“There is a vitiated literary taste, arising not so much from reading what is bad, as from exclusive study of one class of books, and these perhaps the more exciting. There is also a vitiated spiritual taste, not necessarily growing out of error or the study of unsound books, but arising from favoritism in the reading of Scripture, which shows itself both in the preference of certain parts to others, and in the propensity to search these others only for their references to certain favorite truths. Let the whole soul be fed by the whole Bible … ”
-Horatius Bonar, God’s Way of Holiness
This is a quote I came across that relates to Ken’s post on Dr. Mohler’s refreshingly unpretentious suggestions for reading. He mentions that he is reading in six different subjects at any given time. The point is that he reads widely. Just as we cannot (or should not) read only particular portions of Scripture ( … two chapters in Leviticus is enough, right?) and leave the rest out, so also we should not limit our selections of other books to one or two subjects. We won’t take to every subject, and some we shouldn’t take to, but we should make an effort with unfamiliar subjects. We might be surprised by what we find.
I came across another quote in my reading that fits in here on another level. Not only should we read widely, we should live widely. What I mean is that we should interact outside of our comfort zone. We should not limit our selections of people to one or two “types.” We won’t take to every type, and some we shouldn’t take to, but we should make an effort with unfamiliar types. We might be surprised by who we find.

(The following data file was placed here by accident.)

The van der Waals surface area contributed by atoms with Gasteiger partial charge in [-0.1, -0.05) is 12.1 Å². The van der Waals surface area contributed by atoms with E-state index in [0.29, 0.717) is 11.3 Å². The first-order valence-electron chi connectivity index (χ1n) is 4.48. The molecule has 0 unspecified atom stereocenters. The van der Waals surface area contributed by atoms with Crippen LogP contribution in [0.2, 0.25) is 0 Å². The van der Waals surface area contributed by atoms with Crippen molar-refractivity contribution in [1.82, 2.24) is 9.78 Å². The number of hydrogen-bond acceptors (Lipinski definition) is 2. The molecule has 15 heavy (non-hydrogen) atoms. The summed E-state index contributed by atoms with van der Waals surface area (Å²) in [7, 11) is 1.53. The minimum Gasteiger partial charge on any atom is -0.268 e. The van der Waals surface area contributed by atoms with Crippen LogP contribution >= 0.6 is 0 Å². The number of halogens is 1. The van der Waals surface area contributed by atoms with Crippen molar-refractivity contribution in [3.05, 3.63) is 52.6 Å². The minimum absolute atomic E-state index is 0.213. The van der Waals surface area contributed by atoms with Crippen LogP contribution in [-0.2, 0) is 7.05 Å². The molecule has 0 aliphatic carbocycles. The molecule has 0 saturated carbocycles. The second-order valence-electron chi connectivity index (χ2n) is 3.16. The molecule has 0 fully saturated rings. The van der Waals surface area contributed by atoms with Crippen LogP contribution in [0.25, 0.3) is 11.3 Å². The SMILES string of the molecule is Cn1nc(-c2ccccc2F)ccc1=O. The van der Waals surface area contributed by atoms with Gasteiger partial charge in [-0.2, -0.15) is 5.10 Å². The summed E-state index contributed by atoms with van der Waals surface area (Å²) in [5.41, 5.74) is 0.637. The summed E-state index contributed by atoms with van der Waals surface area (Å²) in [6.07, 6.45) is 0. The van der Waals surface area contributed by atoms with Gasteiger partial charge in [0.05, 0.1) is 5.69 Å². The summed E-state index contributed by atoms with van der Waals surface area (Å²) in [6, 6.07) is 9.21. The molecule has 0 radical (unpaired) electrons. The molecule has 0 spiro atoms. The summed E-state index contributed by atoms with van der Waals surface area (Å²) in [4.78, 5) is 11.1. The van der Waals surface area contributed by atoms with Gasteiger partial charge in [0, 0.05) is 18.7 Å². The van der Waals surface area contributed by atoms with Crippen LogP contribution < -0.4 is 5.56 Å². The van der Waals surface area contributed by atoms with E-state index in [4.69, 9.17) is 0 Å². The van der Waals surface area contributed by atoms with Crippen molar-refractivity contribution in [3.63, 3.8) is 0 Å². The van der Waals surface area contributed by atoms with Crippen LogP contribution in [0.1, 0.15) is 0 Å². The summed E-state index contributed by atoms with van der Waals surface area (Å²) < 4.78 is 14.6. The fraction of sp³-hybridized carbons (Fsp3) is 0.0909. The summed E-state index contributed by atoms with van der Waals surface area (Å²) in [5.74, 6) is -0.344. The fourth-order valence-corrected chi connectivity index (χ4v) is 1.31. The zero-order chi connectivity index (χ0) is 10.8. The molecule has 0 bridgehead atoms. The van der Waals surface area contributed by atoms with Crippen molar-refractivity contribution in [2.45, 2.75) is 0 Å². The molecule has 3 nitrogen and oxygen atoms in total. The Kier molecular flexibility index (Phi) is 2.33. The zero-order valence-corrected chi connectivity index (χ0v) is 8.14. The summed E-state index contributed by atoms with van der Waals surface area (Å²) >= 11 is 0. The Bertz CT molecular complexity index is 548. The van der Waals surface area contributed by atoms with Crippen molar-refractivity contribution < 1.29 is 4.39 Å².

“The truly wide taste in humanity will … find something to appreciate in the cross-section of humanity whom one has to meet everyday. … Made for us? Thank God, no. They are themselves, odder than you could have believed and worth far more than we guessed.”
-C.S. Lewis, The Four Loves
For those of you looking to expand your library of apologetics and theological books, Spencer Haygood has prepared a list over on his blog site at BibleDriven.com. This is in addition to the recommended list for 2007 posted on this site earlier this year. See the links to both in the Links list on the right hand side of this page.
Among the things for which Dr. Albert Mohler is known is his library and his voracious reading habit. I saw a video clip of him in his library once…his collection of books is measured in thousands. His blog today (a republishing of an earlier post) offers some tips on reading that are worth noting. Read his suggestions here.